Celebrating New Year’s Eve Around the World

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Ani Dermenjian

As 2013 winds down and Malibu prepares to usher in 2014, many locals who grew up in places other than Malibu reflected on longstanding cultural New Year’s Eve traditions. People from Argentina, Mexico, Kentucky, Armenia and England shared their favorites with The Malibu Times

The Argentinean New Year

One of those locals is the charismatic Cantor Marcelo Gindlin of the Malibu Jewish Center and Synagogue, who moved to Malibu 13 years ago. Originally from Buenos Aires, Argentina, Gindlin said New Year’s Eve in Buenos Aires centers on unity: families, friends and acquaintances gather under the same roof to hope the new year will bring good graces.

“Many dreams and wishes are in our hearts since we live in a country that is very rocky economically,” wrote Gindlin, who is currently traveling in Israel. “And…family is very, very important.”

Though friends and family come first, the food sounds equally essential.

Gindlin described asado as the main course, an Argentinean charcoal-style of barbecue unofficially known as the national dish. Marinated in an herb dressing made of parsley, garlic, oregano and olive oil known as “chimichurri,” the meat is held up in metal crosses and cooked over a charcoal pit. Other dishes include salads, different cuts of meats and desserts made with dulce de leche.

Groups congregate at homes, restaurants and country clubs, and often gather in a hut-style canopy known as a “quincho” for their feast, Gindlin said. 

“At midnight, many people do pyrotechnic [fireworks] and we toast with a light alcoholic beverage called ‘sidra,’” Gindlin wrote. “Then after midnight, you leave your family and meet your friends at the discos.”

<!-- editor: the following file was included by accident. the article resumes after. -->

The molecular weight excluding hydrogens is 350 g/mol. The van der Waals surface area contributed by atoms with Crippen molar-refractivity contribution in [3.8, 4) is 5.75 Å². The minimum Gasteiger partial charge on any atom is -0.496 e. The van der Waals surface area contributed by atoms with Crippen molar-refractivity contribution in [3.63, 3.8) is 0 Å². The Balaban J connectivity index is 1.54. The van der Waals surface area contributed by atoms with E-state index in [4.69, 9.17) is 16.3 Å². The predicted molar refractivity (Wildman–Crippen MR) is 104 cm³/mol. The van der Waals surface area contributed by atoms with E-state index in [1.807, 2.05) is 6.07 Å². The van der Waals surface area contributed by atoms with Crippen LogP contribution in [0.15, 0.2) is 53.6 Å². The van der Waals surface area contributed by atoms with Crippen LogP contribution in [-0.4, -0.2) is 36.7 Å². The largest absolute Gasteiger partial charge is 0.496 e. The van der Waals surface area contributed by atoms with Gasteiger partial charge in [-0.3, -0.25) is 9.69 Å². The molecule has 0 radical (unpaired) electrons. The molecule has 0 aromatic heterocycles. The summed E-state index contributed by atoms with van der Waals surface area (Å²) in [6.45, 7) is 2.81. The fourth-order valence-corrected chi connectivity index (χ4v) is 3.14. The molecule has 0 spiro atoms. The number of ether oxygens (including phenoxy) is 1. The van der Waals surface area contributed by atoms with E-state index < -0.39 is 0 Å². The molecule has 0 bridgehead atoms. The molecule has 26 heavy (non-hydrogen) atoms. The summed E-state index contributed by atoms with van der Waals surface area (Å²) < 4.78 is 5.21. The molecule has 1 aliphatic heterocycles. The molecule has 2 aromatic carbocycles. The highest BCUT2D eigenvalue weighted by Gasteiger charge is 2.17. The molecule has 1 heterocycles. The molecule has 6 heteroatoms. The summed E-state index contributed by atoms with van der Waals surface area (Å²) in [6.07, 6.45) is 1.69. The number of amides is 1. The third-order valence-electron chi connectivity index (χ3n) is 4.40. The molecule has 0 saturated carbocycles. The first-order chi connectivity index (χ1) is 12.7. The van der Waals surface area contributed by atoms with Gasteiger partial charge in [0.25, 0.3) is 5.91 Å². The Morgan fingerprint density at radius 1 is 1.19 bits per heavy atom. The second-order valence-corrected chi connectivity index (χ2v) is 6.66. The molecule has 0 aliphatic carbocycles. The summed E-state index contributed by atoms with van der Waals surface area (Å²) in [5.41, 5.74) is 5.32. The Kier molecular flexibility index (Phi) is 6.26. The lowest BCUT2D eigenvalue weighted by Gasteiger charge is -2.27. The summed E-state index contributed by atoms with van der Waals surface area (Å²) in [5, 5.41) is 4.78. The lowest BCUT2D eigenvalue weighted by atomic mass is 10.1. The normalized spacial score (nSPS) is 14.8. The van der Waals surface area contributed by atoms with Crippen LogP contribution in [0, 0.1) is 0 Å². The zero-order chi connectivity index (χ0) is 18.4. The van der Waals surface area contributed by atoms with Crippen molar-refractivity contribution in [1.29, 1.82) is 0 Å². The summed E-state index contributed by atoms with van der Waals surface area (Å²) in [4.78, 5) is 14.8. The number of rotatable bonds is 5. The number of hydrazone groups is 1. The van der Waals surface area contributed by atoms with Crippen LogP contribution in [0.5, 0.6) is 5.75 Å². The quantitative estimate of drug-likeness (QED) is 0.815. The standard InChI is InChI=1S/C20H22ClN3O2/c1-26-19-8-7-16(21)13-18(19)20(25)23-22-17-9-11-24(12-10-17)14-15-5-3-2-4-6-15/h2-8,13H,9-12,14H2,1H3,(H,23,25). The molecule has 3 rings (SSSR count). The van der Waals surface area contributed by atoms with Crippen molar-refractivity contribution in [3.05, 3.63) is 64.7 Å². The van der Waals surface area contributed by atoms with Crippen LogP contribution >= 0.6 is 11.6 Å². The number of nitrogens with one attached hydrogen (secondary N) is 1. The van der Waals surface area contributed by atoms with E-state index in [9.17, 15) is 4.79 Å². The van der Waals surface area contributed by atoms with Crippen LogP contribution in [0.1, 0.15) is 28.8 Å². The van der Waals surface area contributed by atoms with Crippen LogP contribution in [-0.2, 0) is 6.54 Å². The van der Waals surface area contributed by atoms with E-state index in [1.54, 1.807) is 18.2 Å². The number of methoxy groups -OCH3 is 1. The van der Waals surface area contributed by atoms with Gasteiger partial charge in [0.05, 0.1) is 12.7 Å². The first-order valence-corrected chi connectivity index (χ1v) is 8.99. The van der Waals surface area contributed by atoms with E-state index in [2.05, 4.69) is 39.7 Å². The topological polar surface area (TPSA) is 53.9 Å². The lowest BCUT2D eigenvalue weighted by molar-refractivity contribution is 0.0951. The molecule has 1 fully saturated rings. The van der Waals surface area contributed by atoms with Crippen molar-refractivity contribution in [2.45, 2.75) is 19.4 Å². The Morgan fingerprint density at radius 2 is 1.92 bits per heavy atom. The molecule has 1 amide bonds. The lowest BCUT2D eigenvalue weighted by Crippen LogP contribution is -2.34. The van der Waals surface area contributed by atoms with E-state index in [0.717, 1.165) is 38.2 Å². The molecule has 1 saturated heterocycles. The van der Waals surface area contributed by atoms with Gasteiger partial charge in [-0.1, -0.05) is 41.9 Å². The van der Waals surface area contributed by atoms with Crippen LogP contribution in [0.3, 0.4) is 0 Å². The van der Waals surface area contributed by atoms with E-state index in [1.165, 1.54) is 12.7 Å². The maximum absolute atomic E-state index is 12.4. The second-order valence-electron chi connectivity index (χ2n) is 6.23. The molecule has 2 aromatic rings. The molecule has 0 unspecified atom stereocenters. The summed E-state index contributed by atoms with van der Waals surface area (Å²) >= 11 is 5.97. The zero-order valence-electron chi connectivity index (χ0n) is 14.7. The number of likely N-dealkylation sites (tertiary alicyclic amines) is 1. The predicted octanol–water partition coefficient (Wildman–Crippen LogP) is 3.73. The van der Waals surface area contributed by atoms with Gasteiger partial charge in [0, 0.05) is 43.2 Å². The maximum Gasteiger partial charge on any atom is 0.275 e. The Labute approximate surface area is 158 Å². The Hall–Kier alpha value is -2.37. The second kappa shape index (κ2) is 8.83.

The Southern New Year

Malibu resident Sky Stipanowich lived in Kentucky for many years before ending up in Malibu. Her family typically had a low-key New Year’s holiday, often sitting on the couch and watching the ball drop on TV in New York.

But one Southern specialty that stood out involved the divisive taste of black-eyed peas.

“There’s a Southern tradition that if you eat black-eyed peas on New Year’s Day, you will have good luck in the new year,” Stipanowich said. 

“I don’t know why we always held that tradition, because no one really liked black-eyed peas,” she said.

The Mexican New Year

Oscar Mondragon, who manages the Malibu Community Labor Exchange, recalled plenty of music, food and drinking for the Mexican-style New Year’s Eve.

“Tamales, piñatas, posadas, mariachis are all big things,” Mondragon said. 

“Posadas” are a series of Christmas festivals held before the new year. And on the night of the 31st, families stay up drinking tequila, dancing to festive mariachi music and eating bounties of tamales. No one gets much sleep.

“Everyone waits for the hoopla of that night,” he said.

The British-Scottish New Year

Malibu transplant Richard Chesterfield described an endless feast growing up in his native Liverpool, England.

He and his family celebrated a British-Scottish holiday on New Year’s, dubbed the Hogmanay celebration.

Dishes include roast beef, Yorkshire pudding (made from biscuits and beef drippings), horseradish, ‘bubble and squeak’ mix of roasted and mashed vegetables, trifle pudding, apple pie made with Bramley’s seedlings, bird’s vanilla custard and minced pies.

And, they can’t forget the alcohol.

“On New Year’s Eve you’ve got to have champagne,” he said. “And plenty of Guinness.” 

The Armenian New Year

For many Armenian families, New Year’s Eve is a 24-hour party, said Ani Dermenjian, a local architectural specialist for Coldwell Banker.

Dermenjian has often been tasked with hosting more than 100 guests at her home to ring in the new year. Beginning around 6 p.m., family, extended family and friends show up to enjoy food and drinks. Men play cards together, children play games and teenagers entertain themselves with karaoke. 

“The minute it hits the new year, the first thing that all we did was pray as a family,” she said. “…After the kissing and all the hugging. Then the first piece we would put in our mouths was something sweet. The tradition with that is to make sure your new year is not only sweet, but the sweetness also carries out throughout the year.”

But the celebration is far from over after midnight. Around 5 a.m., many gather in the kitchen to help prepare a traditional soup dish known as khash. The soup is made with cow parts such as tripe (intestine).

“Later, we watch the sun rise as a family,” she said. “And then you’ll just find a lot of drunk people passed out on the living room floor.”